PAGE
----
The European Court of Human Rights (ECHR) on Tuesday handed down yet another ruling, in a case filed by Svetozar Pudaric, confirming that Bosnia and Herzegovina (BiH) violates the rights of its citizens by discriminating against them based on ethnicity and the territory they live in.
Pudaric, a former vice president of Bosnia and Herzegovina's Croat-Bosniak Federation entity, was an ethnic Serb who was prevented from standing for election to the country's collective presidency due to his place of residence.
The ruling, published on the ECHR website, says that it has found that the relevant provision of Article V of the Constitution of Bosnia and Herzegovina does not meet the standards of prevention of discrimination from Article 1 of Protocol No. 1 of the Convention for the Protection of Human Rights and Fundamental Freedoms because it does not ensure the political equality of its citizens.
The lawsuit referred to the fact that Pudaric, who had a residence in the territory of the Federation of Bosnia and Herzegovina and declared himself as Serb, could not run for the BiH Presidency because, under the country's constitution, the Serb member of the state presidency is elected exclusively from the territory of the country's Serb entity, Republika Srpska.
The Croat and the Bosniak member of the BiH Presidency are elected from the Federation entity, which automatically discriminates against Croats and Bosniaks who live in the Serb entity because they cannot be members of the state leadership either.
Pudaric sued Bosnia and Herzegovina in 2018 after the country's central election commission refused to accept his candidacy for a member of the BiH Presidency, referring to the constitution.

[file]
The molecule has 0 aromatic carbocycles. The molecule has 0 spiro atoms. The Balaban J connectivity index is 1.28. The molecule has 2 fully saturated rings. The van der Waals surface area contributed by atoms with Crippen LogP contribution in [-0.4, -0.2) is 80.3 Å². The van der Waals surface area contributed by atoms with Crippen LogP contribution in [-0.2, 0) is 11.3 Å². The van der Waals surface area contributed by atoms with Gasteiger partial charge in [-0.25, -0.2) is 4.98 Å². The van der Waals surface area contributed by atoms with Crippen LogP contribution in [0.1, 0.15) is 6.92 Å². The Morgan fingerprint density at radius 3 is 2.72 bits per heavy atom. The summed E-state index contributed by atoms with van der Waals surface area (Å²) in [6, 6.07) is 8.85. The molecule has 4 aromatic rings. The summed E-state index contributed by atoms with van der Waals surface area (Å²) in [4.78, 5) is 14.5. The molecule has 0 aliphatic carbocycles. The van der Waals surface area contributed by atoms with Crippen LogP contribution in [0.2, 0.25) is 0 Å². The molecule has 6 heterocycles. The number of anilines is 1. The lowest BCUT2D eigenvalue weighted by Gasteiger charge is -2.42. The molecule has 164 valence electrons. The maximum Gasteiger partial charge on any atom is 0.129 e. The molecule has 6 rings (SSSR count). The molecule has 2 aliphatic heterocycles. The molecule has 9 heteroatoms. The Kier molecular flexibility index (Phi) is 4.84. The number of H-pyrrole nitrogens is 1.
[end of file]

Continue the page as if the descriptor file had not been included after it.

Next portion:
Pudaric did not live to see the ruling which confirms his human rights were violated because he died of a grave illness in March this year.
During his political career, he was a senior official of the Social Democratic Party of Bosnia and Herzegovina (SDP BiH) and chairman of its Main Committee.
As an SDP official, in the period from 2011 to 2014, he served as the Serb vice-president of the Federation of Bosnia and Herzegovina.
The ruling, in this case, is the fifth consecutive ruling by the ECHR that confirms that Bosnia and Herzegovina discriminates against its citizens because it restricts, based on their ethnicity and place of residence, their right to run for BiH Presidency and the House of Peoples, the upper chamber of the state parliament which comprises only of representatives of constituent ethnic groups and where deputies are elected strictly according to their ethnicity and place of residence.
The first and best-known ruling of this kind, in the Sejdic-Finci case, was delivered in 2009 and it confirmed that ethnic minorities in Bosnia and Herzegovina are discriminated against.